Perrineau said the actors of color were also placed in the back row or on the ends during cast photo shoots. 

He remembered sharing his concerns with a producer. “‘I don’t have to be the first, I don’t have to have the most episodes — but I’d like to be in the mix. But it seems like this is now a story about Jack and Kate and Sawyer,’” he said at the time. 

In response, Perrineau said the producer replied that “Lost” fans found Jack, Kate and Sawyer to be “relatable.” 

Then came one particular storyline in Season Two that Perrineau said “was too much.” 

He said he read a draft of a script that focused on Walt being kidnapped. Despite Michael being separated from Walt, Perrineau said the father only asked about his son’s whereabouts once. 

“Michael’s asking Sawyer questions about his past, about how he feels, but he never again mentions Walt,” he shared.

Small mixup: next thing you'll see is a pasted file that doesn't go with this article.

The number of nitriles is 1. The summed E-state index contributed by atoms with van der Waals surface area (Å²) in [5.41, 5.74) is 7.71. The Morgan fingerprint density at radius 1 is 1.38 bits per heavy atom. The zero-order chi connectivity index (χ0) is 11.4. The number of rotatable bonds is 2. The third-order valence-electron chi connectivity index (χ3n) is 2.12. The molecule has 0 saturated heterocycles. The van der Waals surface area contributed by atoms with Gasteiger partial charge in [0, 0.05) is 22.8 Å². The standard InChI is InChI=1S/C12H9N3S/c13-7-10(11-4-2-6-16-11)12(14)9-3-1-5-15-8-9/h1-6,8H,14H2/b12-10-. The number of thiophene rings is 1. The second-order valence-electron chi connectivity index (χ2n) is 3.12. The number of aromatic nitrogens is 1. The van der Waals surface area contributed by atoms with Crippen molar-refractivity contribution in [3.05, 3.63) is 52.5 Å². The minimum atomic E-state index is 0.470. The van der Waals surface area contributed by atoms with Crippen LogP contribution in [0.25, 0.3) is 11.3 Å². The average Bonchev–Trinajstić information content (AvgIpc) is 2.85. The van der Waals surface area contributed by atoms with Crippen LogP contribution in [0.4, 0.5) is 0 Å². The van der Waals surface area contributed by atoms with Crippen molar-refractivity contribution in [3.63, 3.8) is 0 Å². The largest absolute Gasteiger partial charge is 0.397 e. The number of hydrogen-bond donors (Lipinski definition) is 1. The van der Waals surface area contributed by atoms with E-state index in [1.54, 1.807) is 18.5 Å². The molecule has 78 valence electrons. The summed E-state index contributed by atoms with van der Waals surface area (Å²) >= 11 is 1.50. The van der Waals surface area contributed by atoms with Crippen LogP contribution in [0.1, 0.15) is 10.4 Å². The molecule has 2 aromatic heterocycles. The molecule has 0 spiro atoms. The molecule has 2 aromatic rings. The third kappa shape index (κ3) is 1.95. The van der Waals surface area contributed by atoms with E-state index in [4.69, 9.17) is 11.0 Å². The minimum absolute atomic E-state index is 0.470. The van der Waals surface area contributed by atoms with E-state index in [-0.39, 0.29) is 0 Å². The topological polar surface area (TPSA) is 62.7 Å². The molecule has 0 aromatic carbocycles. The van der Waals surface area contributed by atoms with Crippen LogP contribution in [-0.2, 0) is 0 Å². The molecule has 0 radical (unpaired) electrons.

The actor explained why the writing was problematic. “‘I don’t think I can do that,’” he thought at the time. “I can’t be another person who doesn’t care about missing Black boys, even in the context of fiction, right? This is just furthering the narrative that nobody cares about Black boys, even Black fathers.”

He said he addressed the storyline with Lindelof and Cuse in a phone call. Perrineau pointed out the differences in screen time and the shift from the creatives initially being eager to cast him, too. 

“If you’re going to use me, let’s work,’” he recalled telling the two showrunners. “I’m here to work. I’m good at my job and I’ll do anything you want. Except be ‘the Black guy’ on your show.”

He stressed the importance of showing Michael care about his son. In a rewritten script, Michael’s scenes focused on his life before he landed on the island, but Perrineau said he sensed a change in his relationship with the showrunners. 

Harold Perrineau as Michael Dawson in "Lost."
Harold Perrineau as Michael Dawson in "Lost."Mario Perez / Disney General Entertainment Content via Getty Images

Before the Season Two finale was filmed, Cuse approached Perrineau and told him his character would not return for Season Three, the actor revealed. 

“I was f—ed up about it,” Perrineau shared. “I was like, ‘Oh, I just got fired, I think.’”